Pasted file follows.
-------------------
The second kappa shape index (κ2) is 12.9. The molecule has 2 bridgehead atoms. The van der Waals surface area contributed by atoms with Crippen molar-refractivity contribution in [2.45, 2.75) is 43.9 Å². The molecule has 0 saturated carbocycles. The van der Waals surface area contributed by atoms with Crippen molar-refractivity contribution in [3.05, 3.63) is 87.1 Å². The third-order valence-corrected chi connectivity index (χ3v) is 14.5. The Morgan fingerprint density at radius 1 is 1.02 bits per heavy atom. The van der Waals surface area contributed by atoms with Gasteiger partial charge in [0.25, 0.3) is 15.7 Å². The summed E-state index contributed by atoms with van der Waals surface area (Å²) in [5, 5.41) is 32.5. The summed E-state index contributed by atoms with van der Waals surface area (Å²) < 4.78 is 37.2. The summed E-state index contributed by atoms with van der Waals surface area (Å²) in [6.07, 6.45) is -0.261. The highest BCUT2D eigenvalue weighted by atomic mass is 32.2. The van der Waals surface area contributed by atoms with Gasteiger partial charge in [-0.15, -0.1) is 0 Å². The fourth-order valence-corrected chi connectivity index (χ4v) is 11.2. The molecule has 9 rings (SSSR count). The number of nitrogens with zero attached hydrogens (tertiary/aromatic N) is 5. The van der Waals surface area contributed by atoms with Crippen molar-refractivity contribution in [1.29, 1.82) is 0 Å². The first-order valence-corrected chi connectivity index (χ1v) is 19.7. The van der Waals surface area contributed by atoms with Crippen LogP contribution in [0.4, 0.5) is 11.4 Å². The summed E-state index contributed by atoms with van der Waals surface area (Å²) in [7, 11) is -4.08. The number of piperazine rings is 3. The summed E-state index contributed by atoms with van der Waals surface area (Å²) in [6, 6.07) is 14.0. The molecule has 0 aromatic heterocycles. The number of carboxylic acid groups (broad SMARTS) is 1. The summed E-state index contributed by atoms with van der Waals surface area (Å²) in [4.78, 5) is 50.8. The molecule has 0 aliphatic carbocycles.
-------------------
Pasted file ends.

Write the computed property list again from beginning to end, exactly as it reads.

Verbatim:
The second kappa shape index (κ2) is 12.9. The molecule has 2 bridgehead atoms. The van der Waals surface area contributed by atoms with Crippen molar-refractivity contribution in [2.45, 2.75) is 43.9 Å². The molecule has 0 saturated carbocycles. The van der Waals surface area contributed by atoms with Crippen molar-refractivity contribution in [3.05, 3.63) is 87.1 Å². The third-order valence-corrected chi connectivity index (χ3v) is 14.5. The Morgan fingerprint density at radius 1 is 1.02 bits per heavy atom. The van der Waals surface area contributed by atoms with Gasteiger partial charge in [0.25, 0.3) is 15.7 Å². The summed E-state index contributed by atoms with van der Waals surface area (Å²) in [5, 5.41) is 32.5. The summed E-state index contributed by atoms with van der Waals surface area (Å²) < 4.78 is 37.2. The summed E-state index contributed by atoms with van der Waals surface area (Å²) in [6.07, 6.45) is -0.261. The highest BCUT2D eigenvalue weighted by atomic mass is 32.2. The van der Waals surface area contributed by atoms with Gasteiger partial charge in [-0.15, -0.1) is 0 Å². The fourth-order valence-corrected chi connectivity index (χ4v) is 11.2. The molecule has 9 rings (SSSR count). The number of nitrogens with zero attached hydrogens (tertiary/aromatic N) is 5. The van der Waals surface area contributed by atoms with Crippen molar-refractivity contribution in [1.29, 1.82) is 0 Å². The first-order valence-corrected chi connectivity index (χ1v) is 19.7. The van der Waals surface area contributed by atoms with Crippen LogP contribution in [0.4, 0.5) is 11.4 Å². The summed E-state index contributed by atoms with van der Waals surface area (Å²) in [7, 11) is -4.08. The number of piperazine rings is 3. The summed E-state index contributed by atoms with van der Waals surface area (Å²) in [6, 6.07) is 14.0. The molecule has 0 aromatic heterocycles. The number of carboxylic acid groups (broad SMARTS) is 1. The summed E-state index contributed by atoms with van der Waals surface area (Å²) in [4.78, 5) is 50.8. The molecule has 0 aliphatic carbocycles.